Defective Supports May Carry Blame for Injuries
CHICAGO (CN) - Mechanics injured after a semi-truck trailer fell on them may have a defective design case over SPX heavy-duty support stands, the 7th Circuit ruled.
Scott Weigle and John Moore had been rebuilding the braking system on the semi-truck trailer as part of their duties for Truckers 24-Hour in Indianapolis on July 31, 2009.
Both mechanics were under the body of the trailer when it somehow moved off the support stands and fell on them.
The support stands used that day were OTC Tools 1779A support stands designed by SPX, consisting of a conical base, an extension tube, and a support pin.
It is undisputed that the mechanics did not insert the support pin through the extension tube, so the weight of the trailer was not distributed to the wide conical base, but rested entirely on the narrow extension tube.
Scott and Weigle, both experienced mechanics, testified that other brands of support stands are designed so that the center column cannot touch the ground even when a pin is not used. They also said that, by industry standard, the lowest position is the safest operating position for support stands.
The operating instructions, safety instructions and decals for the SPX stands nevertheless emphasize the need to use the support pin, to double-check the placement of a support pin and to verify that the load is stable before doing work underneath it.
Based on these findings, a federal judge granted SPX summary judgment on all claims.
A three-judge panel of the 7th Circuit affirmed dismissal of the inadequate warnings claim on Friday, saying SPX was not required to explain the mechanics of the support pin in its instructions.
"What Weigle and Moore really desire is a physics lesson to accompany the support stands," Judge John Tinder wrote for the court. "We have been unable to find any Indiana authority supporting their view (which invariably would lead to claims that the warnings are too technical and confusing)." (Parentheses in original.)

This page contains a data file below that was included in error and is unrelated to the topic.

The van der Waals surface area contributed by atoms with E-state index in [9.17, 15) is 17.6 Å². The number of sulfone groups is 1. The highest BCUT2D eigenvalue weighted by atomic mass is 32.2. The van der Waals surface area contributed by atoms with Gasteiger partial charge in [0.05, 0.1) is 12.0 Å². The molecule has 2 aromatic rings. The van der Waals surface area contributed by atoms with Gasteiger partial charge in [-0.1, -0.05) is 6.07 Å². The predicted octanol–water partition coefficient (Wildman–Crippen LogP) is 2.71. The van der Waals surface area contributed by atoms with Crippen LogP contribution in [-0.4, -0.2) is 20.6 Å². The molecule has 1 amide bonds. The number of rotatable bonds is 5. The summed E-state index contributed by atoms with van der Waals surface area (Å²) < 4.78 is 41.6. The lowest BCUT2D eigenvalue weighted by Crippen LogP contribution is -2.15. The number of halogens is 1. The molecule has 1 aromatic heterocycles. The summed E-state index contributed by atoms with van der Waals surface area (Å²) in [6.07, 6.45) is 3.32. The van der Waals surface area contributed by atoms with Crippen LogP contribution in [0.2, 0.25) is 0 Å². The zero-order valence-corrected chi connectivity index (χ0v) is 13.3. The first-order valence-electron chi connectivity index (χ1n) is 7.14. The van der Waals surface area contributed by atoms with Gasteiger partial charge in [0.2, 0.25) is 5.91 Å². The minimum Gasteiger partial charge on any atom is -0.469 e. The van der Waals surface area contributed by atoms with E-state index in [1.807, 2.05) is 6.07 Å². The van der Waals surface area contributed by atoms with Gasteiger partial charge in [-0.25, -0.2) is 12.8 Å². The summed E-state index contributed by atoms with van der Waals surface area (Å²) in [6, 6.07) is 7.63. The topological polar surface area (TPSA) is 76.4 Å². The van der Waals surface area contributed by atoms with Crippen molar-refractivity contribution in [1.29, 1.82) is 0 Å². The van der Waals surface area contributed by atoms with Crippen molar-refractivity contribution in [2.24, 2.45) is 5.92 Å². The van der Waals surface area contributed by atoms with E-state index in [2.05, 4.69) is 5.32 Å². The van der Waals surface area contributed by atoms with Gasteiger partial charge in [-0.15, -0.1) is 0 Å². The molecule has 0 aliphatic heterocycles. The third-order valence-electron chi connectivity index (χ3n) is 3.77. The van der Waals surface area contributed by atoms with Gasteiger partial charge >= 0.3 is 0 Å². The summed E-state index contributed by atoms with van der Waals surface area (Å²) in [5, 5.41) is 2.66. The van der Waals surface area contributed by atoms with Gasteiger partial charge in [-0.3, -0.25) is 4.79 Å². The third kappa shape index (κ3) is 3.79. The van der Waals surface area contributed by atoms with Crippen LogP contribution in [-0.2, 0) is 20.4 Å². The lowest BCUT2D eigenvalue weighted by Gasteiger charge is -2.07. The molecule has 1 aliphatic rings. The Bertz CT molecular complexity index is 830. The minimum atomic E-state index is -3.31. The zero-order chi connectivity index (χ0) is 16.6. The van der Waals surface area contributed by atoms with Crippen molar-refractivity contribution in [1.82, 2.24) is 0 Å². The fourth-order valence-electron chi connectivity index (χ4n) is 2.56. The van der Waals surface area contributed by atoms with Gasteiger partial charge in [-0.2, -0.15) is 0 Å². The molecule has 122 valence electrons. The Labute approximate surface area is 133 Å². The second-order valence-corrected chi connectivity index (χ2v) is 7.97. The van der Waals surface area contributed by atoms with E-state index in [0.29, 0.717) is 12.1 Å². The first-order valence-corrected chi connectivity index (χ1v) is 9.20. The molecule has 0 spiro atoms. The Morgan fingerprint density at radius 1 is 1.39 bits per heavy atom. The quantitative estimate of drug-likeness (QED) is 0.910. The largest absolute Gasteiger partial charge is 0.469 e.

As to the defective design claim, however, the panel said it deserves another shot.
"That the SPX support stands differ from most (if not all) others on the market (in allowing the center column to drop all the way to the ground) tends to show that their design is not contemplated by reasonable persons among those considered expected users," Tinder wrote (parentheses in original). "Additionally, because the SPX stands are inherently unstable when used without the pin, but other available stands are not (because of built-in safeguards), a fact finder could find that the stands are unreasonably dangerous."
The 33-page opinion notes that Larry Betcher, the designer of the SPX stand, admitted it was foreseeable that a user might operate the stand without inserting the pin.
"SPX's view that a manufacturer should not have to design safer products if it provides adequate warnings is inconsistent with the standard of care for product design set forth in §34-20-2-2," Tinder wrote. "A product designer must exercise reasonable care under the circumstances, and it is unreasonable to omit from a product an easily installed and inexpensive safeguard that would prevent potentially fatal accidents and rely simply on the users' ability and willingness to read, comprehend, and follow all instructions and warnings on all occasions."